On day four, a little collection of recommended documentaries. Several of these are available to view for free. A few of them will set you back a few dollars, but I promise they’re worth it.
1. Tales from the Green Valley: Granted, the premise of this documentary series isn’t going to quicken your heart, but ten minutes in, you will find yourself confounded, humbled, and fascinated. A small team of historians attempt to live for an entire year on a British farm which is perfectly preserved from the Stuart era (the 1620s, to be precise). While modern men often boast to their ancestors of being “better educated,” you really won’t appreciate how incompetent you are at life until you watch grown men thatch a roof with twigs. This show is perfect for anyone who thinks the quarantine involves “roughing it.”
2. Italy Unpacked (Seasons 1 through 3): Just so we are clear, this show is what I think of when I think of “the good life.” An Italian chef and a British art critic tour out-of-the-way spots in Italy— during the day, the art critic lectures the chef on local paintings and sculpture, during the evening, the chef cooks local fare and lectures the art critic on traditional cuisine. The show is not so much educational as it is a refreshing dive into joie de vivre. Watch an episode and then order a pasta maker.
3. Art of the Western World: Not free, but worth fifteen dollars. This art history series for the BBC came at the tail end of the golden age of documentaries, which have (sadly) lately become overly-produced lifestyle ads for the Crate & Barrel set. Art in the Western World is a topical, chronological look at a dozen different eras of art history. Each episode is dignified, even a little austere, and host Michael Wood does not have a pushy secularist agenda by which to assault viewers with progressive slogans about self-expression and individuality. Rather, each episode is tastefully peppered with lessons on history, philosophy, ecclesiology, and aesthetics. Watch the series, then wait impatiently for museums to reopen.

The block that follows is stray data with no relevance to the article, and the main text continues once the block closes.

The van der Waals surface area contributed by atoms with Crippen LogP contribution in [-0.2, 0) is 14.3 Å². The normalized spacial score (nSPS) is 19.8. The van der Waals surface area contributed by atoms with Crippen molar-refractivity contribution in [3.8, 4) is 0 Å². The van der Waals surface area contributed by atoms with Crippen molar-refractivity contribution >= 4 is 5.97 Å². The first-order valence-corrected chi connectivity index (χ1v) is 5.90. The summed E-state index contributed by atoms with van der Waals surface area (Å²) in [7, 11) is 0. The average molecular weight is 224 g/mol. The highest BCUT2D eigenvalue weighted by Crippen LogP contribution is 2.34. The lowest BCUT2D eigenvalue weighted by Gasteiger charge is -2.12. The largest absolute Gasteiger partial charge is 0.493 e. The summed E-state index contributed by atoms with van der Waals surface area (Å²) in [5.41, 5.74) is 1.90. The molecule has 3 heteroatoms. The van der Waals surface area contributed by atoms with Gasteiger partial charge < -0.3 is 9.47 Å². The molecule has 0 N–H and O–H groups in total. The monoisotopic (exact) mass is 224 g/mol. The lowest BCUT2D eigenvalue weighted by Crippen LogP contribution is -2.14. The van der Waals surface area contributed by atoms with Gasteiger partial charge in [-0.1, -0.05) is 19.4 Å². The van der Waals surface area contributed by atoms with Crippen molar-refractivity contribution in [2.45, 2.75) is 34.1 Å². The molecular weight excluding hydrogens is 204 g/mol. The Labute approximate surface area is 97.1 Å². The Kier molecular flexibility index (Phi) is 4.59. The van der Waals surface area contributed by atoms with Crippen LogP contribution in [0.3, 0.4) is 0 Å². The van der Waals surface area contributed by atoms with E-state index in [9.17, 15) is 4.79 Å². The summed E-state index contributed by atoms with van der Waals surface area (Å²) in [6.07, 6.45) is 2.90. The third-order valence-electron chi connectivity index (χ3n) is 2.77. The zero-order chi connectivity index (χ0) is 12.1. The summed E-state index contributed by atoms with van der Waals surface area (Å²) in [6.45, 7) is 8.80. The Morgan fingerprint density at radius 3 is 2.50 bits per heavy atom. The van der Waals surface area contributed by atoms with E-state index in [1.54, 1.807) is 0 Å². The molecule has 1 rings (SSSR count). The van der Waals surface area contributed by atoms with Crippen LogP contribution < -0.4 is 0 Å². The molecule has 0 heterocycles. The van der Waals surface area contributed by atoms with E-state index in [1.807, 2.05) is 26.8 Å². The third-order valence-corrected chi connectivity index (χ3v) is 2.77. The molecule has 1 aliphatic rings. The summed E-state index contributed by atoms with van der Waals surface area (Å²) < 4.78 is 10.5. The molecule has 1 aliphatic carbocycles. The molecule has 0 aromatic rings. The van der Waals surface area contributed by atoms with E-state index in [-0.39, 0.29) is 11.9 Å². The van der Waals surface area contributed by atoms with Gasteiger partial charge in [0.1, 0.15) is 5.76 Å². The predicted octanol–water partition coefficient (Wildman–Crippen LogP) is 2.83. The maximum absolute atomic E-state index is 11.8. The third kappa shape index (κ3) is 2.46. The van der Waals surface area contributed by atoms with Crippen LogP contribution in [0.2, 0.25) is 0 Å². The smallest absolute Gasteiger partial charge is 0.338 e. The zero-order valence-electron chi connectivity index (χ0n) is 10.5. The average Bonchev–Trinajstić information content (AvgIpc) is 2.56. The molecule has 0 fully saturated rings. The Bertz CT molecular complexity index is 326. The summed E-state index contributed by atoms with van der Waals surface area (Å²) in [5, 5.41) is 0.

4. Jiro Dreams of Sushi (Netflix link): A remarkable portrait of Jiro, the Japanese Platonist who has worshipped the ideal form of sushi for the better part of a century now. Finish this one, then go to your local Asian supermarket to buy a sushi rolling mat and some short grain rice so you make your own at home.
5. For All Mankind: A sublime documentary of compiled footage taken on man’s first trip to the moon. Given the political significance of the American space program, one might be excused for raising a skeptical eye at the notion the Apollo 11 ascended to Luna herself “for all mankind.” However, director Al Reinert seems to have had little interest in politics after reviewing more than six million feet of film shot by astronauts and eighty hours of NASA interviews. In his 1989 documentary, the moon mission springs forward fully grown from the forehead of Zeus, without reference to mother mathematicians or physicists, scientists of any stripe, Copernicus, Galileo, or the defiled corpse of Ptolemy. What captured Reinert’s imagination is the three cowboys, Quixotes all, who rode a rocket to the nearest solid rock available. The rest of my review of this documentary is available on FilmFisher.